John Donne: Poems
Movement in John Donne’s Holy Sonnet I College
In his nineteen holy sonnets, John Donne contemplates his mortality, and explores themes of divine love and judgment along with his deep personal troubles. In the first loosely Petrarchan holy sonnet “Thou hast made me”, Donne presents a hopeless situation in which death and hell loom in front of the speaker due to his sins, and God’s grace is the only way through which he can be saved. The poem is focused on the speaker’s inescapable bond to death, his increasing desperation in fear of his fall to hell, and his plea towards God to help him. There is extensive use of movement, both of the speaker’s physical circumstance and the poem’s technical aspects, which reflects the situation and creates the tension in the poem. In Holy Sonnet I, Donne uses movement in the poem’s structure and the subject to depict the speaker’s entrapment and God’s role in the outcome to his predicament.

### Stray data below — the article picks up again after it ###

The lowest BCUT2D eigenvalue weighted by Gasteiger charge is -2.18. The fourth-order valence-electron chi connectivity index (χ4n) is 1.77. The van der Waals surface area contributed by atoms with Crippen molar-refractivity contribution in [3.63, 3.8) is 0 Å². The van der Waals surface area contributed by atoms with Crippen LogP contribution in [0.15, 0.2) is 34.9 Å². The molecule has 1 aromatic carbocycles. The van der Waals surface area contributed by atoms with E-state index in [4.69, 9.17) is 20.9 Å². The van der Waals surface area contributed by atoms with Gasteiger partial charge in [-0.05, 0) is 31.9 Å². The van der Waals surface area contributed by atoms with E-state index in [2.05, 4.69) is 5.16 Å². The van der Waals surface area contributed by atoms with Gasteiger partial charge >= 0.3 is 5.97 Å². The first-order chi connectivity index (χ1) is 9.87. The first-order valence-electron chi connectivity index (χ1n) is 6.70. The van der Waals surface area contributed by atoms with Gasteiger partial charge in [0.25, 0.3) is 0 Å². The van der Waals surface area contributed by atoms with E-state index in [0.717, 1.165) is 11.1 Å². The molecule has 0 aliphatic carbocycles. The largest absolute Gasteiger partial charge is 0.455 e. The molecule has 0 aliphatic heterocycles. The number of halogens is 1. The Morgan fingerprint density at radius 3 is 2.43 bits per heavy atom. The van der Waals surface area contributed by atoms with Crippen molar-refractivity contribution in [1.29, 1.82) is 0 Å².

Donne’s Holy Sonnet 1 is chilling in the proximity the reader feels to the speaker’s situation. The sonnet is written in first person, which, in addition to the vivid imagery and dramatic speeds at which the poem moves, creates for the reader a more intimate experience with such impending death. The poem is composed of an octave and a sestet. In the...
Join Now to View Premium Content
GradeSaver provides access to 995 study guide PDFs and quizzes, 7824 literature essays, 2191 sample college application essays, 333 lesson plans, and ad-free surfing in this premium content, “Members Only” section of the site! Membership includes a 10% discount on all editing orders.
Already a member? Log in